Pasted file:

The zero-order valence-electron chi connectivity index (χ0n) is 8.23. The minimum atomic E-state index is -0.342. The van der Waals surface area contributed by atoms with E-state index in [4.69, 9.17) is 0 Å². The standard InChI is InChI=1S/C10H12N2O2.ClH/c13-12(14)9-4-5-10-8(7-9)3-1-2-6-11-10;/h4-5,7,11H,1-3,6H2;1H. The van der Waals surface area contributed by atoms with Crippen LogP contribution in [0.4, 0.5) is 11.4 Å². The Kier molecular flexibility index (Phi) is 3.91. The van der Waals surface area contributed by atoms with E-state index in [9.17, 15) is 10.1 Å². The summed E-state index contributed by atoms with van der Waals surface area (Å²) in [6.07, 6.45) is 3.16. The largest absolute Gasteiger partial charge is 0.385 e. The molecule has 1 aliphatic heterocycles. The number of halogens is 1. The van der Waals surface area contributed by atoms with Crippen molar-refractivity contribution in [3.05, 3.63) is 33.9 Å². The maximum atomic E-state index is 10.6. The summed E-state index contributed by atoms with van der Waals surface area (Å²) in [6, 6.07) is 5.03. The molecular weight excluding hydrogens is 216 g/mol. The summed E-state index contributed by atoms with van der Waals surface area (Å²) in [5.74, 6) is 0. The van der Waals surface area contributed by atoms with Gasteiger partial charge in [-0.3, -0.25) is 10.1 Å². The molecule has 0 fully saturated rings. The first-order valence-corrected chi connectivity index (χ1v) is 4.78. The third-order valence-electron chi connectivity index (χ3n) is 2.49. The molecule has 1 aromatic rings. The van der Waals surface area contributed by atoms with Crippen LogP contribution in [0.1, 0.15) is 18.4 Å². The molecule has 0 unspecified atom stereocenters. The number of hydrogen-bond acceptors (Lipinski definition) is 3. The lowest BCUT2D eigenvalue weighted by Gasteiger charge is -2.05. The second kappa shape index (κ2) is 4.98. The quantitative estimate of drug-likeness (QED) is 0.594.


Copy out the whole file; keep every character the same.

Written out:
The zero-order valence-electron chi connectivity index (χ0n) is 8.23. The minimum atomic E-state index is -0.342. The van der Waals surface area contributed by atoms with E-state index in [4.69, 9.17) is 0 Å². The standard InChI is InChI=1S/C10H12N2O2.ClH/c13-12(14)9-4-5-10-8(7-9)3-1-2-6-11-10;/h4-5,7,11H,1-3,6H2;1H. The van der Waals surface area contributed by atoms with Crippen LogP contribution in [0.4, 0.5) is 11.4 Å². The Kier molecular flexibility index (Phi) is 3.91. The van der Waals surface area contributed by atoms with E-state index in [9.17, 15) is 10.1 Å². The summed E-state index contributed by atoms with van der Waals surface area (Å²) in [6.07, 6.45) is 3.16. The largest absolute Gasteiger partial charge is 0.385 e. The molecule has 1 aliphatic heterocycles. The number of halogens is 1. The van der Waals surface area contributed by atoms with Crippen molar-refractivity contribution in [3.05, 3.63) is 33.9 Å². The maximum atomic E-state index is 10.6. The summed E-state index contributed by atoms with van der Waals surface area (Å²) in [6, 6.07) is 5.03. The molecular weight excluding hydrogens is 216 g/mol. The summed E-state index contributed by atoms with van der Waals surface area (Å²) in [5.74, 6) is 0. The van der Waals surface area contributed by atoms with Gasteiger partial charge in [-0.3, -0.25) is 10.1 Å². The molecule has 0 fully saturated rings. The first-order valence-corrected chi connectivity index (χ1v) is 4.78. The third-order valence-electron chi connectivity index (χ3n) is 2.49. The molecule has 1 aromatic rings. The van der Waals surface area contributed by atoms with Crippen LogP contribution in [0.1, 0.15) is 18.4 Å². The molecule has 0 unspecified atom stereocenters. The number of hydrogen-bond acceptors (Lipinski definition) is 3. The lowest BCUT2D eigenvalue weighted by Gasteiger charge is -2.05. The second kappa shape index (κ2) is 4.98. The quantitative estimate of drug-likeness (QED) is 0.594.